VISAS: How to maneuver the complexities of the varying laws of different countries

Estimated read time: 3 minutes



(2018 update: Brazil has since started e-visas so this process should be easier for Brazil now, but the story still shows the complexities of visa travel.)

I love traveling, but I’ll be the first to admit that keeping track of all the different countries’ entry and exit rules can be a challenge. Especially with a lot of international travel this can become interesting. Here’s my story on visiting three continents and four countries in just a few weeks. Here’s how my August to October 2017 travel looks on a map:

The different rules included in my travel:

Brazil ??- visa required

Canada ?? – short term visits allowed

Germany ??- short term visits (90 days) allowed, visa issued upon arrival

That sounds simple enough. ?? But of course there are more complexities involved, but thanks to the friendly team at the Brazilian Embassy and the Linn County Recorder’s office, I think I’m now in good shape to continue on the trips.

Brazil has different visas for different trips. Unpaid speakers need one visa. Paid speakers need another. People traveling on businesses need yet another visa. I needed the paid speaker one.

So I filled out my forms online, submitted everything, mailed it in and it was denied. The documentation didn’t say that I was being paid. Ugh. My bad. So I hopped over to Chicago to drop off my amended application. They were super friendly and let me know that everything was good and that they would mail my passport with affixed visa.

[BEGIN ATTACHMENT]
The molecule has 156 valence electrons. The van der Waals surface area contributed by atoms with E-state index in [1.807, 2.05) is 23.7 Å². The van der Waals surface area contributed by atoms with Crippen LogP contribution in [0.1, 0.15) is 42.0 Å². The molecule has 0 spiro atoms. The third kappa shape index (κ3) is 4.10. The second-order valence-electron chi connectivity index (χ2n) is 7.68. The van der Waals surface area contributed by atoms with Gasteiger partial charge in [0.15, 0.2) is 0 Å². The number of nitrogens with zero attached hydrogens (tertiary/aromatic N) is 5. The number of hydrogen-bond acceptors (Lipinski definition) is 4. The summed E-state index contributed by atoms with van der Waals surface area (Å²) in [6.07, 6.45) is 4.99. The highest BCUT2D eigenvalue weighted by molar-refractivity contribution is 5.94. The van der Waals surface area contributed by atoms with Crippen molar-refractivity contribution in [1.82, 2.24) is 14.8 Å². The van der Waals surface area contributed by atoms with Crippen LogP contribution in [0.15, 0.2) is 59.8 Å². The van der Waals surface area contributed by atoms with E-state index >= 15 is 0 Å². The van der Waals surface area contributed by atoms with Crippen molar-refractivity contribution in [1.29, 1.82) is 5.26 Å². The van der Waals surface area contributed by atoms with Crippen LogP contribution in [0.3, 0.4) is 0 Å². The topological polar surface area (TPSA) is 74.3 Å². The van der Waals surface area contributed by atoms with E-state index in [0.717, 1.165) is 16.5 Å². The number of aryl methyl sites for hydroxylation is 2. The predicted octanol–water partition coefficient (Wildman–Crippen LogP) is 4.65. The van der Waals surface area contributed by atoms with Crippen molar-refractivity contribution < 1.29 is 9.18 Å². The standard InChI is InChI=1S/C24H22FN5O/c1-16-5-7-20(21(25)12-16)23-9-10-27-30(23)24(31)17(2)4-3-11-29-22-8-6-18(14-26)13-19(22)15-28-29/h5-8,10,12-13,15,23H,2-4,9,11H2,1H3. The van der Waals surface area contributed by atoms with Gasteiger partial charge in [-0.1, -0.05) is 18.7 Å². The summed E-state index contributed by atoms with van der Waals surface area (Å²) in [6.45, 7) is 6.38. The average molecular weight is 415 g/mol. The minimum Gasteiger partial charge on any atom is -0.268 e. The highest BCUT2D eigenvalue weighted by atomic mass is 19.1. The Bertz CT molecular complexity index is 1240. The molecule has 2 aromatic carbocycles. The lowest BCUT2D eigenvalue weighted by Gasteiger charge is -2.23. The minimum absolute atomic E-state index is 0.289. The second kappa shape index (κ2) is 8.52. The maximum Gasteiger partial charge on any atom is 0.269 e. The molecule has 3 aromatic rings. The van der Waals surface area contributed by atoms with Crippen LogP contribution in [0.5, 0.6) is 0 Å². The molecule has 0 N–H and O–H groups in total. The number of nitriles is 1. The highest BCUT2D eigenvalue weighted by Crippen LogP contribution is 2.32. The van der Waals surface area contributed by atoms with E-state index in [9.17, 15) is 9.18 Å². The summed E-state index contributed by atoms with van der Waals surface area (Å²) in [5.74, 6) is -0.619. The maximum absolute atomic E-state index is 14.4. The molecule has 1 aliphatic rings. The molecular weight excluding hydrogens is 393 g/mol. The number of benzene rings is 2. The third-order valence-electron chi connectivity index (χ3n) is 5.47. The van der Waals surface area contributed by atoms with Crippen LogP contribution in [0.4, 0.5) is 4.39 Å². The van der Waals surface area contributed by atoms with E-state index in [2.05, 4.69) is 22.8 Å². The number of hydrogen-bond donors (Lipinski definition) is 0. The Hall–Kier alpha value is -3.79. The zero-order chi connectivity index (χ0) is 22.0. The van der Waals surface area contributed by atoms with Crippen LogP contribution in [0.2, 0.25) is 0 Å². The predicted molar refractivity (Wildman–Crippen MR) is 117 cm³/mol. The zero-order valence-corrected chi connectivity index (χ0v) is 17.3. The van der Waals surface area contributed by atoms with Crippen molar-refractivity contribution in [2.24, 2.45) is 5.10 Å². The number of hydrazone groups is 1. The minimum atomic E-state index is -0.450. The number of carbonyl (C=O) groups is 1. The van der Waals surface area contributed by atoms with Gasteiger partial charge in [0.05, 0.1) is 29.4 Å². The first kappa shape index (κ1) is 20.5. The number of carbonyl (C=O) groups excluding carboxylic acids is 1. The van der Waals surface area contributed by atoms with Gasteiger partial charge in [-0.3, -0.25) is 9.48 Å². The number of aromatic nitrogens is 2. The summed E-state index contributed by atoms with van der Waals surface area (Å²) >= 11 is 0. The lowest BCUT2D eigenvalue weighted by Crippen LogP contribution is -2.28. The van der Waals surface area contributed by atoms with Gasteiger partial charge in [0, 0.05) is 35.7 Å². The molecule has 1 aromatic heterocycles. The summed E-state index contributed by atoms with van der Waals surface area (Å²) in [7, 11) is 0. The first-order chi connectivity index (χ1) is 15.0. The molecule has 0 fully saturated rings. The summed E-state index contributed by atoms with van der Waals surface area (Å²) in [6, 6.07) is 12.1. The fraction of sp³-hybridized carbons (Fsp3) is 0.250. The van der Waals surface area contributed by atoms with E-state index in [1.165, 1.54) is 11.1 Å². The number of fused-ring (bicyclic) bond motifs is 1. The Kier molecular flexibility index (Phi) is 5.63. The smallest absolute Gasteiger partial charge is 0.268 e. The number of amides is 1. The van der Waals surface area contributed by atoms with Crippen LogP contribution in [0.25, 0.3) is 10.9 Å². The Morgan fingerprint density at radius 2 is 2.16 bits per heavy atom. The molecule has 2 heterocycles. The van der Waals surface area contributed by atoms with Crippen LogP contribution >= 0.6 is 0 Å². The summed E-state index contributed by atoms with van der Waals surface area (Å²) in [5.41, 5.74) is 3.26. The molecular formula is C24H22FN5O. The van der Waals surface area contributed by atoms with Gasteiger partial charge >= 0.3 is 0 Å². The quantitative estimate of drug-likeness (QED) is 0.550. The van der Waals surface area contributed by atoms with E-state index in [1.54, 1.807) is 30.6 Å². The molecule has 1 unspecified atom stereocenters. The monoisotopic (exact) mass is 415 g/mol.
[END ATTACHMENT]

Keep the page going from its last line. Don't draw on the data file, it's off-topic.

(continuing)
In the meantime, I realized that this same passport expires in March – just shy of six months from my Germany trip. (Side note: I’m in Berlin for Oktoberfest. Yay!)

Then I realized that Germany requires US passports to be valid at least six months past the first entry. So, my passport was two weeks short. Ugh.

I thought I was out of luck. But then called the Linn County Recorder’s Office in Cedar Rapids who walked me through my options. And there was one that would work for me: getting a duplicate passport which is allowed due to the circumstances.

I had to write a little explanation to the Department of State explaining why I needed a second passport (basically see above). Since I picked the expedited shipping option and paid the extra fee I received my passport back in just over a week. The passport with the Brazilian visa also arrived at around the same time.



In the meantime I applied for membership into the Nexus program with Canada which would allow me to enter Canada quicker than people who are not in the program. It’s similar to the Gobal Entry Program that I have for the United States, which allows me to enter the US by basically giving my fingerprints to a kiosk and answering all the questions there on the screen. Usually reentry takes under five minutes.

The United States program is tied to my current passport, the one with the Brazil visa in it. But it’s easy enough to change to the new one. You just go online into my account and easy breezy. But I couldn’t find the option to change my passport tied to the account.

So I finally realized that if you have an application pending-like the one I have with Canada-that option is temporarily not available. I assume the Canada application will be reviewed before the current passport expires in seven months from the time I’m writing this so the change shouldn’t be a huge problem.

Interesting to learn about all the different countries’ laws and work with them. Life is a never ending journey of learning and this is just another example of that.